May 2015 Newsletter
June 17, 2015

We've been talking a lot about moving "from assessment to action" in the neighborhood. This event we'll talk about the ways in which we will do that:

* Upcoming workgroups: How can you help the ReImagine Team move the needle in the neighborhoods?
* Outcomes What does success look like to the team?* Formalizing our partnership:
What does it mean to be a member?
It Case You Missed It. 
Wong & Antonucci Introduce the Team to the Region in Guest Column
Fitchburg Mayor Lisa Wong and Fitchburg State University President Robert Antonucci kicked off a series of guest columns that will be published in the Sentinel & Enterprise in the upcoming months. The co-authored column introduced the Re-Imagine Team to the region through a brief history and next steps.
Since we've already had some great publicity lately with  our funding from the Health Foundation of Central Massachusetts and our first ever Neighbor Summit, we thought people should know what we are all about. Read the column here. If you are interested in 
co-authoring a column, email Tom Skwierawski, Project Coordinator.  

Event connects 200+ residents to police, politicians, businesses
Our  first ever  Neighbor Summit   was held at the end of March and connected nearly
200 residents to  local businesses, municipal leadership, city officials and, more importantly,  each other as we shared some key data (that you'll read about below) about the place they call home. While the event was a great opportunity to share our work with guests, we were most interested in hearing what residents had to say. From recommendations to insights to concerns, residents sat among peers and officials to tackle some of the neighborhood's biggest issues.  Mayor Lisa Wong Chief Ernie Martinea u   and  State Representative Steve DiNatale   shared their vision for the neighborhood, but it was what was unspoken that was heard the loudest. 

There was a spark in the room. A recognition that this project is different. A room filled with passionate people building momentum to make change together. The momentum we had going into the event was nothing compared to how we left it. Thank you to all who provided support to make the Summit a huge success. Read the press coverage of the event here.
We  learned . We  shared . We  listened . Now we  act
What we've learned about the North of Main
Over the course of the past six months, we have had the privilege of learning about the neighborhood from area experts -- North of Main residents.  They were willing to share with their habits, beliefs and views on the place they call home. That data is what has helped shape the work we are doing and our plans for a successful action phase of the initiative.


Identified as the highest priority among those surveyed, one of the biggest things affecting quality of life is crime, and the perception of it. There's no denying that the North of Main's crime rates are concerning, but residents know that there is more to their home than crime, which has actually dropped 19% since 2011.  Almost all those surveyed, 92%, feel safe on the street during the day but that drops to 51% at night. We need to find ways to close that gap: residents in the North of Main should always feel safe,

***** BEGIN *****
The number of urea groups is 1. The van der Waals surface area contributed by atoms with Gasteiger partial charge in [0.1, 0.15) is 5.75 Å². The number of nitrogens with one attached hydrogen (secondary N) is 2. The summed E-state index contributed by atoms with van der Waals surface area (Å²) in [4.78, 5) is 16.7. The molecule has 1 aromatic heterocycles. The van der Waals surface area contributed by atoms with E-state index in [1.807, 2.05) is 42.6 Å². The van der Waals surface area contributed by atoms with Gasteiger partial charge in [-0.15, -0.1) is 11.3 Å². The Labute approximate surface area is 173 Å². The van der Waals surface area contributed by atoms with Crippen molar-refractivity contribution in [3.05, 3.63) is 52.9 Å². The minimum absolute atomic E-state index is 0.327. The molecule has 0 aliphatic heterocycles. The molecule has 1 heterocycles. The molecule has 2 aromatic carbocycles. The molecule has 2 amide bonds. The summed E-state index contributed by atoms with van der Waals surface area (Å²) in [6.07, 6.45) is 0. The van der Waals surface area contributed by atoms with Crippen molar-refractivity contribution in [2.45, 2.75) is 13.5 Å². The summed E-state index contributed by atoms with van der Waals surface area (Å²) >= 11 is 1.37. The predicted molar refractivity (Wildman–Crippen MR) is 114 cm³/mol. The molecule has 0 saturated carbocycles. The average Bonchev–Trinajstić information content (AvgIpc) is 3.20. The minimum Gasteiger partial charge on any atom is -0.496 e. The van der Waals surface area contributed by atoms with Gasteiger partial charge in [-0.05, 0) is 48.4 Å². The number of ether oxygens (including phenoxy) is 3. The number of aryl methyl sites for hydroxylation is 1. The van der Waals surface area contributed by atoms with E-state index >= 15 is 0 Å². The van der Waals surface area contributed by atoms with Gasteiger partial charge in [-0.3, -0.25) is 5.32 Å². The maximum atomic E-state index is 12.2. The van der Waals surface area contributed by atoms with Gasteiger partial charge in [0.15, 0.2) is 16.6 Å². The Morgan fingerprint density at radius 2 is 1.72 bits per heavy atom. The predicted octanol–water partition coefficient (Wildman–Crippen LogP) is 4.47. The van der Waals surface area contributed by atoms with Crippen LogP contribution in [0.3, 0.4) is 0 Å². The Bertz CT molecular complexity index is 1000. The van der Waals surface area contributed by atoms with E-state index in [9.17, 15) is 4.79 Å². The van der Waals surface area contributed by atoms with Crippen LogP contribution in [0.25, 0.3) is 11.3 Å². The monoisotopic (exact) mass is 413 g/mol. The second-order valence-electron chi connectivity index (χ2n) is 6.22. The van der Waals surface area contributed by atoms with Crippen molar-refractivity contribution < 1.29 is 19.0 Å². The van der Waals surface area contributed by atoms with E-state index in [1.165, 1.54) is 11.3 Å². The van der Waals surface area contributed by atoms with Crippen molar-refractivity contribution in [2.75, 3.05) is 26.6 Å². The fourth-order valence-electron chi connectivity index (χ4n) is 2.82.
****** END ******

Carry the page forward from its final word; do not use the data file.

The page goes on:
not just in the daytime. 




There's good reason income and unemployment ranked as the second highest priority area among surveyed residents. The median household income in the North of Main is just $22,000, less than half of the City average ($47,000), and far below that of the  Commonwealth ($67,000). The rate of unemployment was similarly unbalanced: as of the 2010 census its 14% rate was far above those of the City and Commonwealth, which both hovered around 8%.  


Supporting local business could help bring those numbers up, but this is also an area that is suffering with more than three quarters of the survey participants admitting that they never support local businesses.  We think this is the result of a cycle that remains unbroken. Main Street is overloaded with vacant storefronts, likely due to the poor quality of the buildings and infrastructure. But the level of foot traffic on the street isn't enough for small businesses to set up shop. But if they did, it would attract more foot traffic. Because really, where are they walking to if there isn't anything there?



With a 60% drop in median sales prices since 2004 and a $170,000+ differential between Fitchburg and Boston's housing values, the area is having a difficult time appealing to new buyers--especially in the North of Main neighborhood, where vacancies have increased by over 20% between 2008 and 2012. Lower housing costs should be seen as an asset that gives us an advantage over the pricey Boston market, but at the moment prices are too low to stimulate necessary investments in the housing stock. Moving forward, we need to look at strategies that help spur growth in quality and diverse array of housing in the North of Main. 


Want to see more data? See that and more at our new website.